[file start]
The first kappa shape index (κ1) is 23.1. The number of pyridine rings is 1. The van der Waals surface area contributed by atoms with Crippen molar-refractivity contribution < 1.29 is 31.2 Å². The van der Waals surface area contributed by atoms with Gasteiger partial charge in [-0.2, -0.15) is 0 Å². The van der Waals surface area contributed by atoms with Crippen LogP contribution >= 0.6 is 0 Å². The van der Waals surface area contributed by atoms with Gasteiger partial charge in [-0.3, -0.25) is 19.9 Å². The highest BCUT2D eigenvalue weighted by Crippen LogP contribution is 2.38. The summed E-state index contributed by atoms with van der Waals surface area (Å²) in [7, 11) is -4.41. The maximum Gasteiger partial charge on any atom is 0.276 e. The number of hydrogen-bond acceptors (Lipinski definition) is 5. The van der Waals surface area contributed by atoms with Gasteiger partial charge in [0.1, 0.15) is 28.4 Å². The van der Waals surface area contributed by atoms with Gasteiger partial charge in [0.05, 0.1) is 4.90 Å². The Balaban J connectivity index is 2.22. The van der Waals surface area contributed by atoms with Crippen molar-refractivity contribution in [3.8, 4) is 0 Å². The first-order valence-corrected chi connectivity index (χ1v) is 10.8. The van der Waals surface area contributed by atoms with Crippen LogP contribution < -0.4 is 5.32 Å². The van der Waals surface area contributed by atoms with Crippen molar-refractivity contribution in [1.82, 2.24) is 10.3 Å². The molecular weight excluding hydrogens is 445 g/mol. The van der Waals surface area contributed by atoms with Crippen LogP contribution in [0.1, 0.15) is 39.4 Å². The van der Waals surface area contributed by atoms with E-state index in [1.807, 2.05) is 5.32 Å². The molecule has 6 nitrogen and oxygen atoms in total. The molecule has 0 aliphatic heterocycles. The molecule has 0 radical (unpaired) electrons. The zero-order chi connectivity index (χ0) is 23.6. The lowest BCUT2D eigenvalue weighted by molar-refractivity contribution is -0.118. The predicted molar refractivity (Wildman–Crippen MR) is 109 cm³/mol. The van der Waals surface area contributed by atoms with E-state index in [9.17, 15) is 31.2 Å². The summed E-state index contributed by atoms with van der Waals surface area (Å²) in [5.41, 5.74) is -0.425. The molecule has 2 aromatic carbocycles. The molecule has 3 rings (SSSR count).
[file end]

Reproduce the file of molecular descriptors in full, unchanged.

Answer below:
The first kappa shape index (κ1) is 23.1. The number of pyridine rings is 1. The van der Waals surface area contributed by atoms with Crippen molar-refractivity contribution < 1.29 is 31.2 Å². The van der Waals surface area contributed by atoms with Gasteiger partial charge in [-0.2, -0.15) is 0 Å². The van der Waals surface area contributed by atoms with Crippen LogP contribution >= 0.6 is 0 Å². The van der Waals surface area contributed by atoms with Gasteiger partial charge in [-0.3, -0.25) is 19.9 Å². The highest BCUT2D eigenvalue weighted by Crippen LogP contribution is 2.38. The summed E-state index contributed by atoms with van der Waals surface area (Å²) in [7, 11) is -4.41. The maximum Gasteiger partial charge on any atom is 0.276 e. The number of hydrogen-bond acceptors (Lipinski definition) is 5. The van der Waals surface area contributed by atoms with Gasteiger partial charge in [0.1, 0.15) is 28.4 Å². The van der Waals surface area contributed by atoms with Gasteiger partial charge in [0.05, 0.1) is 4.90 Å². The Balaban J connectivity index is 2.22. The van der Waals surface area contributed by atoms with Crippen molar-refractivity contribution in [3.8, 4) is 0 Å². The first-order valence-corrected chi connectivity index (χ1v) is 10.8. The van der Waals surface area contributed by atoms with Crippen LogP contribution < -0.4 is 5.32 Å². The van der Waals surface area contributed by atoms with Crippen molar-refractivity contribution in [1.82, 2.24) is 10.3 Å². The molecular weight excluding hydrogens is 445 g/mol. The van der Waals surface area contributed by atoms with Crippen LogP contribution in [0.1, 0.15) is 39.4 Å². The van der Waals surface area contributed by atoms with E-state index in [1.807, 2.05) is 5.32 Å². The molecule has 6 nitrogen and oxygen atoms in total. The molecule has 0 aliphatic heterocycles. The molecule has 0 radical (unpaired) electrons. The zero-order chi connectivity index (χ0) is 23.6. The lowest BCUT2D eigenvalue weighted by molar-refractivity contribution is -0.118. The predicted molar refractivity (Wildman–Crippen MR) is 109 cm³/mol. The van der Waals surface area contributed by atoms with E-state index in [9.17, 15) is 31.2 Å². The summed E-state index contributed by atoms with van der Waals surface area (Å²) in [5.41, 5.74) is -0.425. The molecule has 2 aromatic carbocycles. The molecule has 3 rings (SSSR count).